Anti-immigrant positions of the Republicans seeking the presidential nomination will cost the party Latino voters in November, said Los Angeles Mayor Antonio Villaraigosa, chairman of the Democratic National Convention.
“They’re going to lose the Latino electorate and they’re going to lose it for some time,” Villaraigosa said today at a Politico Playbook forum in Washington. “This is the first time in modern history that I can recall where a major candidate for either party does not support comprehensive immigration reform.”
Leading Republican contender Mitt Romney, the former Massachusetts governor, in January said he opposes any measure allowing undocumented workers a chance to stay in the country and gain legal status, including the so-called Dream Act. The legislation would permit those brought to the U.S. illegally as children a chance at legalization if they attended college or enlisted in the military.
In January, Republican Jeb Bush, a former Florida governor, said his party’s candidates should adjust the “tone” of their debate on issues such as illegal immigration to start appealing to independent-minded voters in states such as Florida with a history of voting for either major party. These voters are likely to decide the outcome of the 2012 presidential election.
Villaraigosa, 59, the first Latino mayor of Los Angeles, was tapped by the Democratic National Committee in February to lead the party’s national convention in Charlotte, North Carolina. He will preside over the September convention’s proceedings and serve as a spokesman for the party, which is seeking to appeal to Latinos.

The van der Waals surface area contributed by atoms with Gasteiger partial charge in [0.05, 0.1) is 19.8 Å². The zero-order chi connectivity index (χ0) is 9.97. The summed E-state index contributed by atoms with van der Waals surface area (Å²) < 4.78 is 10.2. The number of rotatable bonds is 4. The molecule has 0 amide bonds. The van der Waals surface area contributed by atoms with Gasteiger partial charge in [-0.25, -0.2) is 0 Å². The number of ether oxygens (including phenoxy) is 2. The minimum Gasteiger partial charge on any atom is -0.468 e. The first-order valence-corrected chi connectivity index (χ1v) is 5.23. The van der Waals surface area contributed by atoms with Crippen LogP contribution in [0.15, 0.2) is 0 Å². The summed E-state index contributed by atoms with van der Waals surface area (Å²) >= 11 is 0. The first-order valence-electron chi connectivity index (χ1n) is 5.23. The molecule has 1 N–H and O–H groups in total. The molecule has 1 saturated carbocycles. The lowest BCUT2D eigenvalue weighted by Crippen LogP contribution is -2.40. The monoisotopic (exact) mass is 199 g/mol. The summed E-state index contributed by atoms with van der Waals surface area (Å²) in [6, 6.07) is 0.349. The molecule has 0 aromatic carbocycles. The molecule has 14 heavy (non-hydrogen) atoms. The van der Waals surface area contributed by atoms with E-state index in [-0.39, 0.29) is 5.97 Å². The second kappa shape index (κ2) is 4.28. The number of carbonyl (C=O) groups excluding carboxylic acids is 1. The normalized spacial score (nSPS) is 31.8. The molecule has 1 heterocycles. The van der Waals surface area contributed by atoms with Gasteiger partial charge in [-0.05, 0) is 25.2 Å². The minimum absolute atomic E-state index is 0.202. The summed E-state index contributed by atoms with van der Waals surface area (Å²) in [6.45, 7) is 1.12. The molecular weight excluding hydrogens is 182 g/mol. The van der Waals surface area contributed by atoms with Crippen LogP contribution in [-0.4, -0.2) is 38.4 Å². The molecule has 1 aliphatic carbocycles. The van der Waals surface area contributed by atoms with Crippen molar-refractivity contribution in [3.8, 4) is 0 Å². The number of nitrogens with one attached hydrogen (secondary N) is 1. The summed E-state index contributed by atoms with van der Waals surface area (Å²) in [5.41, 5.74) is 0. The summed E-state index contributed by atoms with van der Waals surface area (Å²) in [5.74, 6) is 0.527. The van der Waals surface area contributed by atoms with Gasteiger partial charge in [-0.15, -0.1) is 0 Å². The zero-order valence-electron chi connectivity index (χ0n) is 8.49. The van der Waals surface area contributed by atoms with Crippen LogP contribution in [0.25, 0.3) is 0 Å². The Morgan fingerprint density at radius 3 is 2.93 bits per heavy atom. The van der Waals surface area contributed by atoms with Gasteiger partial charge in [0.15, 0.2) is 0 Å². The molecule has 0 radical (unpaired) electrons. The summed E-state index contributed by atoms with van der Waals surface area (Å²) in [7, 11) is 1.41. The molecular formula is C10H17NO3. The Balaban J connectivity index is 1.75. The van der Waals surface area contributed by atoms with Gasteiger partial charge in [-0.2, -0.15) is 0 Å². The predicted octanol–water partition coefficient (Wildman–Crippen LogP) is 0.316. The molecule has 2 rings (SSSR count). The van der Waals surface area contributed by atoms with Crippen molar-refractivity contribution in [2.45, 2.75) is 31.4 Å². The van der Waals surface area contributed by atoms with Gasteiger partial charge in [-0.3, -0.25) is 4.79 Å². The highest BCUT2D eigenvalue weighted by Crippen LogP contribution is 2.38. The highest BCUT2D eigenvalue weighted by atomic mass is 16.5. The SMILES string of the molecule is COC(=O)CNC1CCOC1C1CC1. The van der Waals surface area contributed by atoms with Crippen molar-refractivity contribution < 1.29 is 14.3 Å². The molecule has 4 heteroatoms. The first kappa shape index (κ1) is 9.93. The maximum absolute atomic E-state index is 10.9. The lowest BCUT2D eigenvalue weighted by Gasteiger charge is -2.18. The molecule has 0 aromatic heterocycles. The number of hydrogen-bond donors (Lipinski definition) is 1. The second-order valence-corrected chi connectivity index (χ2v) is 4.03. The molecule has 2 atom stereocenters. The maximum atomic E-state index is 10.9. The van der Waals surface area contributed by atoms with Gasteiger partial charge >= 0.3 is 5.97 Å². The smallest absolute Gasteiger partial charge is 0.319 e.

When asked whether he thought making same-sex marriages legal should be in the Democratic party platform, Villaraigosa said that he did.
“It’s basic to who we are,” he said. “I believe in family values and that we all ought to be able to have a family. I don’t think the government should be in the business of denying people the fundamental right to marry.”
While President Barack Obama has backed civil unions, he hasn’t endorsed marriage between couples of the same gender. At a news conference in December 2010, Obama said his views on same-sex unions “are constantly evolving.
‘‘I struggle with this,’’ Obama said.
Villaraigosa, who is term limited, said he doesn’t have plans to seek another elected office when this current four-year term, his second, ends in 2013.
‘‘I’m thinking about writing, speaking, but for now I’m thinking about taking a little time out.”
To contact the reporter on this story: Eric Martin in Washington at firstname.lastname@example.org